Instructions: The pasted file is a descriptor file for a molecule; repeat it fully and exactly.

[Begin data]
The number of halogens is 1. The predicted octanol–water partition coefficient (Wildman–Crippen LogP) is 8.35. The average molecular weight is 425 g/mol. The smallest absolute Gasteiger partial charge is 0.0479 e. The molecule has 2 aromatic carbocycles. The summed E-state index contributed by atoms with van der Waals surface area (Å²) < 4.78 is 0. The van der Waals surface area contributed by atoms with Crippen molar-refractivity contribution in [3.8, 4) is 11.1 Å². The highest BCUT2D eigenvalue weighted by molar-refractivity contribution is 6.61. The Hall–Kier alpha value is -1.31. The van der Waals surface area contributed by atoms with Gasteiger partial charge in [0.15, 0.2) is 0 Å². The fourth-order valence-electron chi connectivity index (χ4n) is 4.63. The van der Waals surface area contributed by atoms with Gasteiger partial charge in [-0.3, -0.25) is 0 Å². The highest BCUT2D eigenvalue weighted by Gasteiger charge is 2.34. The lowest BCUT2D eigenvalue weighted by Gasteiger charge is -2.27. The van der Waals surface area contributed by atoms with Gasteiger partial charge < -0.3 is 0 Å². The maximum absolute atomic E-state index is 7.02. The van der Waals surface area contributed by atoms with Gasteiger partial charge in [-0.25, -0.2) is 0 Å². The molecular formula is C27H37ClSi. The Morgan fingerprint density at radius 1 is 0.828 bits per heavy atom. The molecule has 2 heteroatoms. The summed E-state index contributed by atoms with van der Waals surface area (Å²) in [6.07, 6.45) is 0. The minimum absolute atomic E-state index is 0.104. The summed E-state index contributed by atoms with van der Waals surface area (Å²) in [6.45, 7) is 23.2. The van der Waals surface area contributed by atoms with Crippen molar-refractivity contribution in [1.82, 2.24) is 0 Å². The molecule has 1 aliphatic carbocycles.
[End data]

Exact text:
The number of halogens is 1. The predicted octanol–water partition coefficient (Wildman–Crippen LogP) is 8.35. The average molecular weight is 425 g/mol. The smallest absolute Gasteiger partial charge is 0.0479 e. The molecule has 2 aromatic carbocycles. The summed E-state index contributed by atoms with van der Waals surface area (Å²) < 4.78 is 0. The van der Waals surface area contributed by atoms with Crippen molar-refractivity contribution in [3.8, 4) is 11.1 Å². The highest BCUT2D eigenvalue weighted by molar-refractivity contribution is 6.61. The Hall–Kier alpha value is -1.31. The van der Waals surface area contributed by atoms with Gasteiger partial charge in [0.15, 0.2) is 0 Å². The fourth-order valence-electron chi connectivity index (χ4n) is 4.63. The van der Waals surface area contributed by atoms with Gasteiger partial charge in [-0.3, -0.25) is 0 Å². The highest BCUT2D eigenvalue weighted by Gasteiger charge is 2.34. The lowest BCUT2D eigenvalue weighted by Gasteiger charge is -2.27. The van der Waals surface area contributed by atoms with Gasteiger partial charge < -0.3 is 0 Å². The maximum absolute atomic E-state index is 7.02. The van der Waals surface area contributed by atoms with Gasteiger partial charge in [-0.25, -0.2) is 0 Å². The molecular formula is C27H37ClSi. The Morgan fingerprint density at radius 1 is 0.828 bits per heavy atom. The molecule has 2 heteroatoms. The summed E-state index contributed by atoms with van der Waals surface area (Å²) in [6.07, 6.45) is 0. The minimum absolute atomic E-state index is 0.104. The summed E-state index contributed by atoms with van der Waals surface area (Å²) in [6.45, 7) is 23.2. The van der Waals surface area contributed by atoms with Crippen molar-refractivity contribution in [1.82, 2.24) is 0 Å². The molecule has 1 aliphatic carbocycles.